GRADES 9-12 | Who is Jesus?
We’ve launched a new series focusing on the critical question Jesus asked his disciples: “Who do you say I am?” (Matthew 16:15). It’s a question we each must personally consider in our own interaction with Jesus. What do we really believe about him, about his purpose, and about his role in our lives?
This week we focused on the key theological ideas in Peter’s answer, “You are the Messiah, the Son of the living God” (Matthew 16:16). Teenagers dug deeper into the Old Testament idea of the justice, mercy, and hope the Messiah would bring. We also explored more deeply Jesus’ claim to be not only God’s Son, but to be onewith the Father (John 10:30).
Teenagers are in a critical place in their spiritual development as they develop and deepen their own sense of conviction about Jesus’ true identity. This week, I encourage you to spend a few minutes talking with your teenager about our lesson. Consider building your conversation around these questions:
GRADES 6-8 | Who is Jesus?
We’ve finished the second conversation in a three-lesson series about all the changes young teenagers experience. In our first conversation, we set the topic up, introducing the idea that these changes are part of God’s great love for each student. This week and next we’re briefly covering five specific areas of change: physical, emotional, intellectual, social, and spiritual. We covered the first two in this session, and we’ll discuss the remaining three in the next session.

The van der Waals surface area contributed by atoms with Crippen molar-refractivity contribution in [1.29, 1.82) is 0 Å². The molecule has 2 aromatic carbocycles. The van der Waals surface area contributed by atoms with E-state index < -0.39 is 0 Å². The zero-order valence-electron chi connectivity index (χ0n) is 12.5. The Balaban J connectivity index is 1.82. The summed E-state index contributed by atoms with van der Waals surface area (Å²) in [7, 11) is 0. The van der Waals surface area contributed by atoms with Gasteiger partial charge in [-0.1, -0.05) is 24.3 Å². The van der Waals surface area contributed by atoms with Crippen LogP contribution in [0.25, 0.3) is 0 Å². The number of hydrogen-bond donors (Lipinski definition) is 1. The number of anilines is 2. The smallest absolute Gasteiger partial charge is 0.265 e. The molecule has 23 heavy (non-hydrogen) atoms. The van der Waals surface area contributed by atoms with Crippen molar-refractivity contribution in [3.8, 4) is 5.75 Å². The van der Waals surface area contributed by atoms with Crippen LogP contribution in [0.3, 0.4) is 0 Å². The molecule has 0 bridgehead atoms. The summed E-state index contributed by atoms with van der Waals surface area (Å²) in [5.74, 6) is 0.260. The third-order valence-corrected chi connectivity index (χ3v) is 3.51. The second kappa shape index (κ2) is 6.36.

While some kids are excited about the changes they’re experiencing in their bodies, the majority of them experience a sense of fear, and they wonder if something’s wrong. Most young teenagers, at some point in their journey of change, assume that they’re not developing normally. As a parent, you can have a profound impact on your child by encouraging them to see the changes they’re going through as normal and good, and that they’re going to turn out just fine.
The emotional changes they’re experiencing (which are directly tied to their developing brains, and their new ability to think abstractly) are usually more confusing than concerning. Kids might seem emotionally volatile or moody to you; that’s because they’re feeling things they’ve never felt before and don’t understand those feelings. Have patience!
This week, I encourage you to spend a few minutes talking with your teenager about our lesson. Consider building your conversation around these questions:
Thanks for all your prayers for our students and our ministry. Have an amazing week!
Parents, the most important youth minister in your teen's life is YOU. This blog exists to keep you aware of what we're discussing in our classes and at events we attend. It also includes prompts for YOU to continue the conversations at home! No other factor influences the spiritual development of a teenager more than their parents.